What’s more, 92% of individuals trust word-of-mouth recommendations, making this one of the most trust-rich forms of advertising — and 76% of individuals surveyed say they’re more likely to trust content shared by “normal” people than content shared by brands.

That’s all great, but what drives this kind of devotion to a brand? What turns customers into often-fanatical advocates willing to promote products or services to their networks without “any incentive other than their love for the brand?” Even more — assuming you already have a top-quality product or service to offer — what should you do to attract those advocates and essentially put them to work?

1. Establish an emotional connection

According to Milwaukee’s BizTimes, companies with a cult-like following such as Harley-Davidson — which sells a lifestyle as much as a form of transportation — are most successful at creating highly engaged brand communities. A big part of Harley-Davidson’s appeal grows from the emotional attachment customers feel to that lifestyle, with messaging “reinforced by group rides, branded jackets and the brand’s association with values like freedom, independence and self-expression.”

All of which creates brand advocacy. As Felicia Miller, associate professor of marketing at Marquette University, tells the publication, “‘It’s about a shared experience and it’s on a Harley.’”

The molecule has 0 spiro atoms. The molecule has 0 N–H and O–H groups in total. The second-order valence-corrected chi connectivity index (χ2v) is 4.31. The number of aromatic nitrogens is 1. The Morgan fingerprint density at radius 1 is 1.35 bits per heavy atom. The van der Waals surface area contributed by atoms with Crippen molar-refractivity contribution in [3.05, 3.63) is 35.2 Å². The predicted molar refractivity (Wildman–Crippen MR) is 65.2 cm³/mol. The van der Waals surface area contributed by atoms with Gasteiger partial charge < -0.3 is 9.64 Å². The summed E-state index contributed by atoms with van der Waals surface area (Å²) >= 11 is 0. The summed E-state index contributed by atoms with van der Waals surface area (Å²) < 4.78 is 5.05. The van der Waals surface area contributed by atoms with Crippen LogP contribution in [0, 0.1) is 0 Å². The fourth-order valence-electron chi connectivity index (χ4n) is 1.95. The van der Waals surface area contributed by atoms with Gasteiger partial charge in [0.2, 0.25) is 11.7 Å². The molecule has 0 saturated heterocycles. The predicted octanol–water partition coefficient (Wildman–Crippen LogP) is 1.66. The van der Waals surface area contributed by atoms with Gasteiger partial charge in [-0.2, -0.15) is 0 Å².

Even if you don’t sell a biker lifestyle, you can still lean into the existing emotional appeal of your brand. Who is your audience? What kind of attachment do they feel to you — and how can you use tactics like events, online groups and extended branding initiatives to start building a community? 

2. Determine the 4 Ds of difference

Although the cult of Harley developed at least somewhat organically, there are steps companies can take to create cult-like cache. Speaking at The Gathering, an annual Canadian business conference held in February, Douglas Atkins, former head of community at Airbnb and author of the book The Culting of Brands, outlined four methods that beloved brands use to attract and deploy advocates. As reported in The Globe and Mail, Atkins pointed to Harley-Davidson and other cult brands such as Apple and Starbucks as being especially good at engaging in what he calls the “four Ds of difference” — tactics that create a sense of community and belonging: 

  1. Determine your franchise’s sense of difference: for brands to truly know who they are, they need to define what they aren’t and not try to please everyone.